Position cuts threaten safety at Port Augusta Prison

Port Augusta Prison.
Port Augusta Prison.

The state government has rebutted rumours regarding position cuts at the Port Augusta Prison.

The Public Service Association (PSA) raised concerns this week that 31 positions, affecting 60 workers, would be slashed from the facility.

A spokesperson for the Department of Corrections said the government has "made no announcement in relation to position cuts."

Minister for Corrections Corey Wingard skated around the question when approached by The Transcontinental.

"The state government has made no announcement about cutting jobs at Port Augusta Prison," he said.

"Every correctional officer who wishes to remain employed at Port Augusta Prison will be able to do so."

The restructure comes as part of the Better Prisons benchmarking program, announced in the 2018 budget.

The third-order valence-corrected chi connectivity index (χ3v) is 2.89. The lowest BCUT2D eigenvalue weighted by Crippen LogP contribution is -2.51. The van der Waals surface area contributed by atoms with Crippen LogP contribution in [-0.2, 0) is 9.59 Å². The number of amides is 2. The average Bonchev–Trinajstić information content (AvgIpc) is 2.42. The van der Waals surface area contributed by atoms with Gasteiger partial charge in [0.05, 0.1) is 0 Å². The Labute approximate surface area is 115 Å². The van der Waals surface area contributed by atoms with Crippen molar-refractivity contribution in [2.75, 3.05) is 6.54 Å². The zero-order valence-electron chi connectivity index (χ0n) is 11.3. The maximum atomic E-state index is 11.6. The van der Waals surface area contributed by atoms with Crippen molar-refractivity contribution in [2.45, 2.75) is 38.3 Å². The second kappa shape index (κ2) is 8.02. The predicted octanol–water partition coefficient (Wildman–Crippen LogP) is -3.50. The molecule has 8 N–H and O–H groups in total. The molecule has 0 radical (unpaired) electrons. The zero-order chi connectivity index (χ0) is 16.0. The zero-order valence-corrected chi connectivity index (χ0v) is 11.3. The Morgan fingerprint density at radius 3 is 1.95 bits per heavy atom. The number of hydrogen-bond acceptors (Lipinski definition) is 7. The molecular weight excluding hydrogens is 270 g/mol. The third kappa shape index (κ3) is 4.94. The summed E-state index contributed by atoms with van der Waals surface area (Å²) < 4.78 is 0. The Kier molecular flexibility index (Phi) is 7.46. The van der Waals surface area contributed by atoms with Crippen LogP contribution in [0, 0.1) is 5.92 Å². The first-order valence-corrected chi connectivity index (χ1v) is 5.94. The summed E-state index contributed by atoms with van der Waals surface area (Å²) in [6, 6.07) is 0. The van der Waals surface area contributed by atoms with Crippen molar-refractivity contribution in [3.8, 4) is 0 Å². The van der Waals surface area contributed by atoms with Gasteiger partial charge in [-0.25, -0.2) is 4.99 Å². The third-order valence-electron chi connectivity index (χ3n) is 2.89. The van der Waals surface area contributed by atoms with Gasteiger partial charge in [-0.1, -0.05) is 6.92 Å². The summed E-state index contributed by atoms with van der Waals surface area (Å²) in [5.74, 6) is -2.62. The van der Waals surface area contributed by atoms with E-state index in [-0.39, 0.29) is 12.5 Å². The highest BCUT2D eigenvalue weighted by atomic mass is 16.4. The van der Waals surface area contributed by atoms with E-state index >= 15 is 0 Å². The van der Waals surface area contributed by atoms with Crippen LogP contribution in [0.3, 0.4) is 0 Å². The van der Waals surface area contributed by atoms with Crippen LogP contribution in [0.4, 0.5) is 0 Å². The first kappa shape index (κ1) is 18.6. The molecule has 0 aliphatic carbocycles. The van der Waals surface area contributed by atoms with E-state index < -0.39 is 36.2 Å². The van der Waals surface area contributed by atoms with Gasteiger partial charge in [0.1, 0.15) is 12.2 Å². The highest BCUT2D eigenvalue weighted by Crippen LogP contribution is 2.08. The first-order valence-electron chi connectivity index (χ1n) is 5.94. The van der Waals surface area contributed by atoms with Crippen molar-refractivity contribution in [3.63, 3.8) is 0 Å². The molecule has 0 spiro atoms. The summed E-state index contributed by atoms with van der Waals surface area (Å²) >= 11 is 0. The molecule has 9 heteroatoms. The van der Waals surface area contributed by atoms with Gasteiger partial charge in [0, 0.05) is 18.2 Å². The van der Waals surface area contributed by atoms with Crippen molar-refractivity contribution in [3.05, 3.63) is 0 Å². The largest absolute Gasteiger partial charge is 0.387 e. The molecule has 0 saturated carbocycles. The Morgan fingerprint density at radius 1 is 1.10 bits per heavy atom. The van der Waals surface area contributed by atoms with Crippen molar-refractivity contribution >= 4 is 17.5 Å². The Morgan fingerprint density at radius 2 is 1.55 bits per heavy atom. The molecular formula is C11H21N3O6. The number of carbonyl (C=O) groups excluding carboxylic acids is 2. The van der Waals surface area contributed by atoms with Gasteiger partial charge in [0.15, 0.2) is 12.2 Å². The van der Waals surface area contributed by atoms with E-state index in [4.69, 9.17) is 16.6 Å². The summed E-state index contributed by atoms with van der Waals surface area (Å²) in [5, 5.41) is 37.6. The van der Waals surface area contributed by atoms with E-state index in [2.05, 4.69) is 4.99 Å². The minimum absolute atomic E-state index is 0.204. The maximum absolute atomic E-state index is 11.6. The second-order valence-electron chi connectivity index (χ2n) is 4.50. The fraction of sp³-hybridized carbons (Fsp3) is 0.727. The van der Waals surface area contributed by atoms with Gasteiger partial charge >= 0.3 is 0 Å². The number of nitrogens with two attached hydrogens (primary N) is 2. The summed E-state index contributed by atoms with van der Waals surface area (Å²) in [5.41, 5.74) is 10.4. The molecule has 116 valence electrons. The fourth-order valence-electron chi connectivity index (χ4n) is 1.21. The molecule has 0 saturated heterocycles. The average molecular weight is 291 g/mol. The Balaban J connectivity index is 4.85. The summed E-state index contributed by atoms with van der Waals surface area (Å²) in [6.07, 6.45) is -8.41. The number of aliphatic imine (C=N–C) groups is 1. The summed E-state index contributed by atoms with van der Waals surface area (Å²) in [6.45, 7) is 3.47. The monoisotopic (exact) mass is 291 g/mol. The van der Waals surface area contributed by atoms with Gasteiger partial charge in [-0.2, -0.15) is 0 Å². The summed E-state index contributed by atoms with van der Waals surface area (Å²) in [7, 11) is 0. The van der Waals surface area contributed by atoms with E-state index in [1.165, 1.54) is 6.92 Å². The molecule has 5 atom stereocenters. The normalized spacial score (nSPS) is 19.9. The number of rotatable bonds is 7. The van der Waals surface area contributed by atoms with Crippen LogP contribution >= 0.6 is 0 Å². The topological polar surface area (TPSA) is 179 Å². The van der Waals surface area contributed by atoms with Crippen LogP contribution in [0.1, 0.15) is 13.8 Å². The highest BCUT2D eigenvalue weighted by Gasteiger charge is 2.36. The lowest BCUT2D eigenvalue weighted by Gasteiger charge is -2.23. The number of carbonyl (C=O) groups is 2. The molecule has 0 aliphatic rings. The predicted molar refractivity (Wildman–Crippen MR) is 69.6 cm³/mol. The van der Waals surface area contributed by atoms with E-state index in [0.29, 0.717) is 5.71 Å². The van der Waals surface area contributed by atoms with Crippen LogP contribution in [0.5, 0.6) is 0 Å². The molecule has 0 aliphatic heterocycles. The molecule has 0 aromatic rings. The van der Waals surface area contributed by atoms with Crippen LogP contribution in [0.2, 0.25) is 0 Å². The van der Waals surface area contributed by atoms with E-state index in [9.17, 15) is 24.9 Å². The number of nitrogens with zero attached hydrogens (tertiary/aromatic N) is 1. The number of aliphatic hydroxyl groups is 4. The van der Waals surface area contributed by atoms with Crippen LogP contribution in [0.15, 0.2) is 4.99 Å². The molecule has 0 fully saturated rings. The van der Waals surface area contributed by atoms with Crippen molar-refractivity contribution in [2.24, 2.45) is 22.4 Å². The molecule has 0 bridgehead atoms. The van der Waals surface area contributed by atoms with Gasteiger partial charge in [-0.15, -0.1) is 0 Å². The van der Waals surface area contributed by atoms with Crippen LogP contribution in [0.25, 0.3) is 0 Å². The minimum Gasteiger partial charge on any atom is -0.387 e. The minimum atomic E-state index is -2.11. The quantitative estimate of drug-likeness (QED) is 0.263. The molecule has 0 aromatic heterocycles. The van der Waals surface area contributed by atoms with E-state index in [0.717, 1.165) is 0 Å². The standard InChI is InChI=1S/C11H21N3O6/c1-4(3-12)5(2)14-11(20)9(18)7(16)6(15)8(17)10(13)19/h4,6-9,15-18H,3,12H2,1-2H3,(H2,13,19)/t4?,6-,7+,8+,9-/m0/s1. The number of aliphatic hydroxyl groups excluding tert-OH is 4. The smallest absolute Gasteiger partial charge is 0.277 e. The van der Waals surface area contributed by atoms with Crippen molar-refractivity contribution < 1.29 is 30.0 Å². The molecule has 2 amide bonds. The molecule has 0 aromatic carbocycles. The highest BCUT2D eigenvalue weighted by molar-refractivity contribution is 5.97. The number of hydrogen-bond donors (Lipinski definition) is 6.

Public Service Association general secretary Nev Kitchin.

Public Service Association general secretary Nev Kitchin.

There will be no forced job losses as part of the benchmarking reform, but PSA general secretary Nev Kitchin said the proposed cuts will pose a safety risk.

"Evidence shows that slashing Correctional Officer numbers leads increased contraband and drug use in our prisons, reduced capacity to maintain security in prisons, increased risk of violence towards correctional officers, and poorer outcomes for prisoners when they eventually leave the system," Mr Kitchin said.

"These cuts are yet another blow to regional South Australia where unemployment is high and communities are struggling."

The reform comes soon after claims from SA Health that Port Augusta Prison is one of the worst places for inmates developing a dependency on opioids during their lock-up.

SA Prison Health Services director Alan Scarborough and medical director Dr Dan Pronk penned a letter in August, outlining concerns over a jailhouse flood of illicit drugs.

A spokesperson for the department said the reform would be evaluated.

"Following a period of significant growth and expansion across the system and Port Augusta Prison in particular, benchmarking is about measuring and improving the performance of the state's prison system," the spokesperson said.

"It is about making sure our resources are in the right place at the right time. This review is essential to ensure the most efficient use of taxpayers' funds whilst protecting the community."